There is good reason that poultry farmers should be interested in improving air quality in and around their operations for the health of their birds – as well as for themselves and their neighbours.
“Fine particulate matter is a pollutant linked to increased cardiac and pulmonary disease and premature human death,” says Dr. Bill Van Heyst, a professor in the School of Engineering at the University of Guelph. “It should be a serious concern for those in Canadian agriculture since it’s estimated that this sector accounts for upwards of 85 per cent of all human-made emissions of ammonia, a precursor gas for fine particulate aerosols, across this country.”
Know your emissions
At the same time that simple steps such as planting trees can reduce odour and some fine particulate matter coming from a farm (see “The Buffer Zone” in the February 2010 issue of Canadian Poultry), a thorough understanding of all atmospheric emissions is key to developing the best ways to curb them substantially. “Emissions can occur at all stages in the farm operation including animal housing, manure storage, and subsequent field application of manure,” explains Van Heyst. “Poultry producers need to know which emissions and how much are created at all stages of production. Technologies and best management practices also need to be assessed.”
Van Heyst and his research team have been investigating the whole emissions picture at broiler operations, quantifying the source strength and the interrelationships between air contaminants such as ammonia, greenhouse gases (methane and nitrous oxide), inorganic aerosol concentrations, and size-fractionated particulate matter. These are measured in two sizes – those 10 micrometres in diameter (PM10) and those 2.5 micrometres and less in diameter (PM2.5). Van Heyst says that although the larger particles can be troublesome to the human respiratory tract, they at least can mostly be expelled through coughing; the smaller particles cannot and are therefore much more dangerous.
“We studied emissions from a broiler house over four production cycles in order to measure changes in emissions during the seasons,” notes Van Heyst. From a barn containing 45,000 broilers raised over a 35-day growth cycle, there was an average of 170 kg of ammonia, 6.8 kg of PM10, 1.3 kg of PM2.5 and 260 kg of methane emitted per cycle. “Typically, the emissions increased as the broilers increased in size,” says Van Heyst. “We found that fine inorganic aerosols, composed mainly of chloride, nitrate, sulphate, ammonia and sodium, were being formed within the barn environment and could contribute significantly to small particulate emissions.”
From the litter storage bunker, he and his team measured an estimated daily average release of 1.8 kg of methane and 0.45 kg of nitrous oxide. Upon land application, broiler litter typically lost 22 per cent of the ammonium within the first 72 hours of surface application. Van Heyst says incorporating litter into the soil immediately following surface application reduced emissions of ammonia from the field.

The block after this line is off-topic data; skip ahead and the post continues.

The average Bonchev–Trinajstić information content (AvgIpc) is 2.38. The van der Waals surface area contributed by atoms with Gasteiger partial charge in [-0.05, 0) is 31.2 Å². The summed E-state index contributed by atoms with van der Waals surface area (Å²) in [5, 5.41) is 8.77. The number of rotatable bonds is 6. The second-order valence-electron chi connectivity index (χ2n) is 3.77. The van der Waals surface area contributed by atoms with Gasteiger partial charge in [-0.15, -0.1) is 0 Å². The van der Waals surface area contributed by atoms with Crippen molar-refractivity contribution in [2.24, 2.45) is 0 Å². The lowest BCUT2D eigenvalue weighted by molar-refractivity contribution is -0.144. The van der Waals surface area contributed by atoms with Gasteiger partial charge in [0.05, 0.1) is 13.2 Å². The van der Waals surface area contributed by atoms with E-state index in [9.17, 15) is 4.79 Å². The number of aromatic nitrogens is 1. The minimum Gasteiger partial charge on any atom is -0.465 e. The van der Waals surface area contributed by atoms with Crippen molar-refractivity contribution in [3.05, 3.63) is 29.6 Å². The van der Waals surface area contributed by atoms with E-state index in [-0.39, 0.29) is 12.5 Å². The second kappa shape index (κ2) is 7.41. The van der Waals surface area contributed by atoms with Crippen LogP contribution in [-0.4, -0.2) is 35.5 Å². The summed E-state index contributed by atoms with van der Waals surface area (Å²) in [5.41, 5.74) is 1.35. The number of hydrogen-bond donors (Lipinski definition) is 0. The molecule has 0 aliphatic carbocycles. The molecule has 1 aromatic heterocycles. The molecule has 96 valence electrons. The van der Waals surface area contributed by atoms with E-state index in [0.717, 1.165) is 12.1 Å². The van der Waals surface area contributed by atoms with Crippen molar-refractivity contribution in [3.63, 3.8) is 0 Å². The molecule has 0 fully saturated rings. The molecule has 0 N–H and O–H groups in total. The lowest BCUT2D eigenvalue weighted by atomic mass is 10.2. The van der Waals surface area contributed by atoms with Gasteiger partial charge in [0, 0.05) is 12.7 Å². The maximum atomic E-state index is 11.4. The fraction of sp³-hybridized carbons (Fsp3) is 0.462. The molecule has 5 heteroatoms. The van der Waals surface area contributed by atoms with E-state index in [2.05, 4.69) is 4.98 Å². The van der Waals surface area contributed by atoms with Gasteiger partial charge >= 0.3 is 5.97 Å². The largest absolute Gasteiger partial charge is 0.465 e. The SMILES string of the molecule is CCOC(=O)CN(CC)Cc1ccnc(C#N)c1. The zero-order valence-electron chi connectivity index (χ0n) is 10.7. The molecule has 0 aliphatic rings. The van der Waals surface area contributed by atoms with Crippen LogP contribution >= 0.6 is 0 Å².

His experiments have also covered the atmospheric emissions generated from composting dead chickens. Because the composting experiments demonstrated that piles with higher pH (more basic) emit more ammonia – and because broiler litter tends to be more basic than fresh wood chips or mature compost – broiler litter may not be the best carbon bulking material for mortality composting. Instead, fresh wood chips or even spent compost should be considered, as they generate lower ammonia emissions over the composting cycle.
Van Heyst and his team have now moved their measuring devices to a layer facility near Mooretown to see if or how layer and broiler operations differ in terms of emission during 2011. “After we’ve collected data this summer, we’ll start planning to test air pollution control equipment and how management practices can improve air quality both within and exiting poultry barns.” This will likely include litter additives that reduce ammonia to some extent, water misting equipment purported to reduce dust, and ionization dust control systems.
Dust control system tests continue in B.C.
Over the last two years, the B.C. Sustainable Poultry Farming Group (BC SPFG) has been testing a Baumgartner Environics Inc. Electrostatic Particulate Ionization (EPI) dust control system. It’s composed of a power supply of 30,000 volts x 2 mAmps with an ionization discharge line that negatively charges the dust in the air. Dust is then deposited on the grounded surfaces of the barn, such as the walls, floor and ceiling. Testing has occurred in three broiler barns and one turkey barn, and the BC SPFG recently reached an agreement with the B.C. Ministry of Agriculture to extend testing to September 2011.
“The results so far have shown a 50 to 70 per cent decrease in amount of dust in the air in the barns,” says Michael Willcock, BC SPFG’s new manager. The organization’s analysis over more than 10 cycles shows the cost for an installed system in a broiler barn is about $0.85 per square foot, with a return –on investment of about $0.045 per bird per production cycle. Other valuable but limited results suggest that the system can potentially be effective in reducing disease-producing microbial populations.